Tuesday, March 2, 2021

Links

If you like podcasts, here are some that look very good (on Raimond Gaita, Veena Das, Cora Diamond and James Conant, for instance): Philosophy Voiced 

And James Conant has a new book out, which is reviewed here by Rosanna Wannberg.

Finally, here's the very nicely designed website of the Seoul Philosophy Club, which has stuff (quotes, thoughts) on Wittgenstein, Cavell, and many others. 

Tuesday, February 23, 2021

Wittgenstein in Mumbles

James Klagge drew my attention to this essay on Wittgenstein's time in Swansea. I don't think I knew that Wittgenstein lived in Mumbles (at 10 Langland Road, which is just over half a mile from where I used to live when I studied at Swansea). It's one of the New York Times' 52 places to love in 2021 (the first one listed, so you won't have to scroll too much if you click on the link).

My mother also once lived about half a mile from Wittgenstein (as the crow flies). In 1938 he lived at 81 East Road, Cambridge and she was a baby, living at 57 Cromwell Road. Apart from the fact that he wrote this nine years earlier, she could have inspired this thought:

Anyone who listens to a child’s cry and understands what he hears will know that it harbors dormant psychic forces, terrible forces, different from anything commonly assumed. Profound rage, pain, and lust for destruction. 

The famous picture of Wittgenstein below was taken at the Mumbles train shelter (not, I think, in Mumbles, but at the station nearest the university on the line that ran between Swansea and Mumbles). At least, the article linked to above says it was taken "in the, now demolished, Mumbles Train shelter on Swansea promenade, at the bottom of Brynmill Lane." My guess is that the shelter was at the Brynmill station. So this is Wittgenstein by the seaside.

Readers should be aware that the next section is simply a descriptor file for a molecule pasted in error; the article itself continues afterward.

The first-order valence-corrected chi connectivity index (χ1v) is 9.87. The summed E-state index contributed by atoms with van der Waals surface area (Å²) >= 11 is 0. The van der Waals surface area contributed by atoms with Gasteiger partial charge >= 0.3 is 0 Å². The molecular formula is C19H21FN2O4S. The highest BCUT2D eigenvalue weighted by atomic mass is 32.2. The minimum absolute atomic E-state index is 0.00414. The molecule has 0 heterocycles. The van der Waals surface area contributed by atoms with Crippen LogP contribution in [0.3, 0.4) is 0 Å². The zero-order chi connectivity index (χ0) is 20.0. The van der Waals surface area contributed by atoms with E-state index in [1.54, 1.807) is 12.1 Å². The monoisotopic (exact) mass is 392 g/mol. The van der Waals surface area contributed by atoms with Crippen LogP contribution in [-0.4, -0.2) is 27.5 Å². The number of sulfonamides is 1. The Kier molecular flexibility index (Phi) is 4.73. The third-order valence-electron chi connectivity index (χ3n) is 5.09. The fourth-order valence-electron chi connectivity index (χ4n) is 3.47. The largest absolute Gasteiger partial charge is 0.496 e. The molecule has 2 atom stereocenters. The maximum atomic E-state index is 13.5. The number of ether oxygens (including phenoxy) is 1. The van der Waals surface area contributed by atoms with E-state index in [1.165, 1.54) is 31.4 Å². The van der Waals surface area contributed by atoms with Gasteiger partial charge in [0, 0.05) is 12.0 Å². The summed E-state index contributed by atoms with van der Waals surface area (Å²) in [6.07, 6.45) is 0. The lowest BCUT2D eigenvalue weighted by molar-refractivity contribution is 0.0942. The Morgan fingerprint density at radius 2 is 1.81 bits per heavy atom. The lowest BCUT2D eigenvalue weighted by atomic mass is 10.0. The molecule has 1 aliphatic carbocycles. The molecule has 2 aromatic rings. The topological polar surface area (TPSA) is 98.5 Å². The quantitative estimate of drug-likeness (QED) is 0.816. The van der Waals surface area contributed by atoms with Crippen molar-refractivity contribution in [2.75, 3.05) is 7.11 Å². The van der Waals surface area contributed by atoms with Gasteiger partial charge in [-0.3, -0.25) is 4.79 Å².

Monday, February 15, 2021

30% cheaper book

The new book is out today. You can get 30% off by using the code LEX30AUTH21 and getting it direct from the publisher at https://rowman.com/lexington

Friday, February 5, 2021

Hey, expensive book!

 


I once put a free version of an earlier draft of this book online. The non-free version should be published on February 15th. 

The free version is still available on academia.edu, since someone copied it and has it on their page. But it contains mistakes that are absent from the new version, which also has a better commentary/guide to the secondary literature. I removed the worst of the mistakes from the translation on tractatusblog.blogspot.com, but it's still pretty different from the one that is about to be published. So the expensive version is a lot better, I think. Hopefully there will be a cheaper paperback version some time.

Friday, January 22, 2021

Karen Zumhagen-Yekplé and others on literature after Wittgenstein

Another Zoom symposium on a Wittgenstein-related book, this one featuring Karen Zumhagen-Yekplé, Marjorie Perloff, et al.   

Saturday, January 16, 2021

Rupert Read and others on Wittgenstein and liberation

This is going to be a busy year for reading Wittgenstein-related books. One that came out late last year is Rupert Read's on Wittgenstein's later philosophy as liberatory. The video of an online symposium on the book, featuring Katherine Morris and Iain McGilchrist among others, is now available. It should be of interest to anyone who has read the book or thinks they might like to do so.